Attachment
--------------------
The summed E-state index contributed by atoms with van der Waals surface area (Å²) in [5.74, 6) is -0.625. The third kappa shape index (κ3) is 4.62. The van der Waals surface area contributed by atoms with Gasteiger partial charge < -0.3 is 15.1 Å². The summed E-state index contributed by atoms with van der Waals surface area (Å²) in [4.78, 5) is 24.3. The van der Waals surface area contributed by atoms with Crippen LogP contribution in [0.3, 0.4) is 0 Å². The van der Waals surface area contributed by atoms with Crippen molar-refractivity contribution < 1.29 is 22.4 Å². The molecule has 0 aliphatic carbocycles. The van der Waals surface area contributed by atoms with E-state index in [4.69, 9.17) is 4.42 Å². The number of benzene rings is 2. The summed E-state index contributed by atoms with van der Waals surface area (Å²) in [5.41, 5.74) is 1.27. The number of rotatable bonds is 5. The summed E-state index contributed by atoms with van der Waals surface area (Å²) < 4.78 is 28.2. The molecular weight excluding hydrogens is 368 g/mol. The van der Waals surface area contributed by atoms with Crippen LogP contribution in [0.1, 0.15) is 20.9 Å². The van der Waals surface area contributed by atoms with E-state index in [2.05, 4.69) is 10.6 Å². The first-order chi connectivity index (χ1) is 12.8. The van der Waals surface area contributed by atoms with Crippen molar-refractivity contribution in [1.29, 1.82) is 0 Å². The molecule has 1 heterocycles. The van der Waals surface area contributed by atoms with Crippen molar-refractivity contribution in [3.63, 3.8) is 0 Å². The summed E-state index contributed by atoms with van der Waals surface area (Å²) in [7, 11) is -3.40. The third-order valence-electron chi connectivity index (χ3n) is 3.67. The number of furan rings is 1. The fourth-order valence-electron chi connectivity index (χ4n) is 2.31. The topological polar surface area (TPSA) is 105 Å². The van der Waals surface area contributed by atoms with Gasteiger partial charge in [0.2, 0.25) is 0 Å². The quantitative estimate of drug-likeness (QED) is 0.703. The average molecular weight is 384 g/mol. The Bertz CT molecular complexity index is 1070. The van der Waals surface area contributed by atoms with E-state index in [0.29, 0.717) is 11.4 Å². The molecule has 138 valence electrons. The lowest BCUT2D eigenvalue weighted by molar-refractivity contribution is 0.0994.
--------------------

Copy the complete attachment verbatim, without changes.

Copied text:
The summed E-state index contributed by atoms with van der Waals surface area (Å²) in [5.74, 6) is -0.625. The third kappa shape index (κ3) is 4.62. The van der Waals surface area contributed by atoms with Gasteiger partial charge < -0.3 is 15.1 Å². The summed E-state index contributed by atoms with van der Waals surface area (Å²) in [4.78, 5) is 24.3. The van der Waals surface area contributed by atoms with Crippen LogP contribution in [0.3, 0.4) is 0 Å². The van der Waals surface area contributed by atoms with Crippen molar-refractivity contribution < 1.29 is 22.4 Å². The molecule has 0 aliphatic carbocycles. The van der Waals surface area contributed by atoms with E-state index in [4.69, 9.17) is 4.42 Å². The number of benzene rings is 2. The summed E-state index contributed by atoms with van der Waals surface area (Å²) in [5.41, 5.74) is 1.27. The number of rotatable bonds is 5. The summed E-state index contributed by atoms with van der Waals surface area (Å²) < 4.78 is 28.2. The molecular weight excluding hydrogens is 368 g/mol. The van der Waals surface area contributed by atoms with Crippen LogP contribution in [0.1, 0.15) is 20.9 Å². The van der Waals surface area contributed by atoms with E-state index in [2.05, 4.69) is 10.6 Å². The first-order chi connectivity index (χ1) is 12.8. The van der Waals surface area contributed by atoms with Crippen molar-refractivity contribution in [1.29, 1.82) is 0 Å². The molecule has 1 heterocycles. The van der Waals surface area contributed by atoms with Crippen molar-refractivity contribution in [3.63, 3.8) is 0 Å². The summed E-state index contributed by atoms with van der Waals surface area (Å²) in [7, 11) is -3.40. The third-order valence-electron chi connectivity index (χ3n) is 3.67. The number of furan rings is 1. The fourth-order valence-electron chi connectivity index (χ4n) is 2.31. The topological polar surface area (TPSA) is 105 Å². The van der Waals surface area contributed by atoms with Gasteiger partial charge in [0.2, 0.25) is 0 Å². The quantitative estimate of drug-likeness (QED) is 0.703. The average molecular weight is 384 g/mol. The Bertz CT molecular complexity index is 1070. The van der Waals surface area contributed by atoms with E-state index in [0.29, 0.717) is 11.4 Å². The molecule has 138 valence electrons. The lowest BCUT2D eigenvalue weighted by molar-refractivity contribution is 0.0994.